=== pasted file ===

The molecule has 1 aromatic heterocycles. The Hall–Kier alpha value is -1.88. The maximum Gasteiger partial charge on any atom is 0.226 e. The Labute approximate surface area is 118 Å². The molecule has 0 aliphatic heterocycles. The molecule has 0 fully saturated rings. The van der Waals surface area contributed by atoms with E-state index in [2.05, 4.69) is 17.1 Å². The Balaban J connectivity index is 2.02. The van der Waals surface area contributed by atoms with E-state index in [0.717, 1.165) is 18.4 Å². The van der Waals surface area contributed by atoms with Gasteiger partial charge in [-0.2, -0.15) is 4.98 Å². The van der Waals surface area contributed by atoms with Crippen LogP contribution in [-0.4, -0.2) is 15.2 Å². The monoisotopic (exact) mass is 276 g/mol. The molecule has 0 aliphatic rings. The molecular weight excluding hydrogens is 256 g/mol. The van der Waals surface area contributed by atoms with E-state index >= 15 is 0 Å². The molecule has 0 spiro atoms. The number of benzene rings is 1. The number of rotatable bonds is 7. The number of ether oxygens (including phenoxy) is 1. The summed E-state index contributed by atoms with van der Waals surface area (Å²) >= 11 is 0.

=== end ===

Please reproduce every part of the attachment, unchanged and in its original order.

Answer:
The molecule has 1 aromatic heterocycles. The Hall–Kier alpha value is -1.88. The maximum Gasteiger partial charge on any atom is 0.226 e. The Labute approximate surface area is 118 Å². The molecule has 0 aliphatic heterocycles. The molecule has 0 fully saturated rings. The van der Waals surface area contributed by atoms with E-state index in [2.05, 4.69) is 17.1 Å². The Balaban J connectivity index is 2.02. The van der Waals surface area contributed by atoms with E-state index in [0.717, 1.165) is 18.4 Å². The van der Waals surface area contributed by atoms with Gasteiger partial charge in [-0.2, -0.15) is 4.98 Å². The van der Waals surface area contributed by atoms with Crippen LogP contribution in [-0.4, -0.2) is 15.2 Å². The monoisotopic (exact) mass is 276 g/mol. The molecule has 0 aliphatic rings. The molecular weight excluding hydrogens is 256 g/mol. The van der Waals surface area contributed by atoms with E-state index >= 15 is 0 Å². The molecule has 0 spiro atoms. The number of benzene rings is 1. The number of rotatable bonds is 7. The number of ether oxygens (including phenoxy) is 1. The summed E-state index contributed by atoms with van der Waals surface area (Å²) >= 11 is 0.